Youthful Ebulence, Domestic Abuse & A Great Fall

The same can be said for Brandon Jovanovich as the Prince. He flubbed the climactic high C in the final scene (“Mír mi prej”) but that was the lone moment in the entire opera where you could hold anything against him. His dark tenor soared throughout the entire evening, the flowing sound imbuing the Prince with youthful energy. His physicality, as noted, added to this element. Aside from carrying Opolais across the stage a few times, he was agile in his chasing about her. This excitement turned to frustration in the second act, his movement more staggered and weightier as he presented a menace to Rusalka. Where he was crude and rough with her, throwing her to the ground at one point, he was suave and sensual with the Princess, wrapping his arms around her to feel her out. His voice took on a silkier tone in those scenes as well, showing him in a slightly slivery light, our sympathy for him lessening and being transferred back to the victimized Rusalka.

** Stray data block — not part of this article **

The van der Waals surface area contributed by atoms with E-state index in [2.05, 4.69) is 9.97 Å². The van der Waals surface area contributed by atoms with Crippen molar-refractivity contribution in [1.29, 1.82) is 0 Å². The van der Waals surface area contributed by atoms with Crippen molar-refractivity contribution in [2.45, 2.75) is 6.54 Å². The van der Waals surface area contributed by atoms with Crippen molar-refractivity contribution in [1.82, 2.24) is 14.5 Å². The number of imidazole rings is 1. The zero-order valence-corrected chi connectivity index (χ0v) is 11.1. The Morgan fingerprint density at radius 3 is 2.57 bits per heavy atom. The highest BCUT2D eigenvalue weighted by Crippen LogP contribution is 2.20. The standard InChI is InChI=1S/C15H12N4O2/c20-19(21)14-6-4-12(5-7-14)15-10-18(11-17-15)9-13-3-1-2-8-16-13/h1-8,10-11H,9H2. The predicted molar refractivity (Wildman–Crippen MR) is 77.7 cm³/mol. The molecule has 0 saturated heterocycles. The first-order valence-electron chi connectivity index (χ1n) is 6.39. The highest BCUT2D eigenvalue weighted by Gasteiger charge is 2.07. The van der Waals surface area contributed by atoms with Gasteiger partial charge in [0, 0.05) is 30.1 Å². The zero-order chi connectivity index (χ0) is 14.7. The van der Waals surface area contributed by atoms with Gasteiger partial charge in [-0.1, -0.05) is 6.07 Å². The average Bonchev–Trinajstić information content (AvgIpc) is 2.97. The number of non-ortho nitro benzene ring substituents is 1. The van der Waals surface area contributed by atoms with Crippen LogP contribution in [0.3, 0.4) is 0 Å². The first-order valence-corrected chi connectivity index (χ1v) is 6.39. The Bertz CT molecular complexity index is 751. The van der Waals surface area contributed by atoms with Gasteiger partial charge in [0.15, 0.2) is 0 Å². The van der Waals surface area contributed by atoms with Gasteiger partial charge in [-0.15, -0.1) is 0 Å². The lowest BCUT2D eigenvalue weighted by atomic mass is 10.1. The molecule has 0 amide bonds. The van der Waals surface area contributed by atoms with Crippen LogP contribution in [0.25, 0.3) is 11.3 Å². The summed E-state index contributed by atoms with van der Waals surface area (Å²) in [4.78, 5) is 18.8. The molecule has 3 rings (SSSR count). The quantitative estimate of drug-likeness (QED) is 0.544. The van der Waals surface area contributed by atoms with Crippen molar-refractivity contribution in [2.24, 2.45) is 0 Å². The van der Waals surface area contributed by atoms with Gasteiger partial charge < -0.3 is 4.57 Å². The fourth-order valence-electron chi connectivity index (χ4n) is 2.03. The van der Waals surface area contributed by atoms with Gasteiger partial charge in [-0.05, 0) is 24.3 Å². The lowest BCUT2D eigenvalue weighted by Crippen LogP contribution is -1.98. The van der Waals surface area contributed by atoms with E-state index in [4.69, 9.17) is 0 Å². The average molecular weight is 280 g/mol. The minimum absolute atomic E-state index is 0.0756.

But in the final Act, his fate sealed, Jovanovich portrayed his frayed sense of self poignantly. His initial movements were broken, the Prince unable to stand up straight and then spending the remainder of the act on the floor. His fall from grace was complete. His singing here was impassioned, the voice powerful, providing an vocal contrast with Opolais’ more delicate timbre, but also challenging it. We could sense her voice growing in intensity as his did as well, the climax finally matching them emotionally, the only time they would get that opportunity. As he lay dying at her feat, Jovanovich’s voice relinquished its weight, his mezza voce rising and falling with angelic perfection, the sense of weakness coming over him until his final noted faded into nothingness.